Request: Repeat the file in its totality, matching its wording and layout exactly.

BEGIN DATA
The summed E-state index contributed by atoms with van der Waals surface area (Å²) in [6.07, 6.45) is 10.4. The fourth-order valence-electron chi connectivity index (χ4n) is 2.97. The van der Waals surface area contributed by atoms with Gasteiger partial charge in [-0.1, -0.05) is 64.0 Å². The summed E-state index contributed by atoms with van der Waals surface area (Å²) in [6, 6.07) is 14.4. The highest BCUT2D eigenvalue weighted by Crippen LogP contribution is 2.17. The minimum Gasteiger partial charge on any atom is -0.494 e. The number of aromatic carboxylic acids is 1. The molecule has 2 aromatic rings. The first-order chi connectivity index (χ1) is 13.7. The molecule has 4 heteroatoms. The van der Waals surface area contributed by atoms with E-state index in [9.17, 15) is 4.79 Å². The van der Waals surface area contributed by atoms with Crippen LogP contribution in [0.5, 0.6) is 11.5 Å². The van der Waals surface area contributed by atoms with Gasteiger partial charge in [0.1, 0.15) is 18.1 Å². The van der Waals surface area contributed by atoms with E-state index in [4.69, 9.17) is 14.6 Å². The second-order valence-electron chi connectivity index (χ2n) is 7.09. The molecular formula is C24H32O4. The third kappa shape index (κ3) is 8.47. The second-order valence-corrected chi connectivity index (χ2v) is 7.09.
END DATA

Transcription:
The summed E-state index contributed by atoms with van der Waals surface area (Å²) in [6.07, 6.45) is 10.4. The fourth-order valence-electron chi connectivity index (χ4n) is 2.97. The van der Waals surface area contributed by atoms with Gasteiger partial charge in [-0.1, -0.05) is 64.0 Å². The summed E-state index contributed by atoms with van der Waals surface area (Å²) in [6, 6.07) is 14.4. The highest BCUT2D eigenvalue weighted by Crippen LogP contribution is 2.17. The minimum Gasteiger partial charge on any atom is -0.494 e. The number of aromatic carboxylic acids is 1. The molecule has 2 aromatic rings. The first-order chi connectivity index (χ1) is 13.7. The molecule has 4 heteroatoms. The van der Waals surface area contributed by atoms with E-state index in [9.17, 15) is 4.79 Å². The van der Waals surface area contributed by atoms with Crippen LogP contribution in [0.5, 0.6) is 11.5 Å². The van der Waals surface area contributed by atoms with Gasteiger partial charge in [0.1, 0.15) is 18.1 Å². The van der Waals surface area contributed by atoms with E-state index in [4.69, 9.17) is 14.6 Å². The second-order valence-electron chi connectivity index (χ2n) is 7.09. The molecular formula is C24H32O4. The third kappa shape index (κ3) is 8.47. The second-order valence-corrected chi connectivity index (χ2v) is 7.09.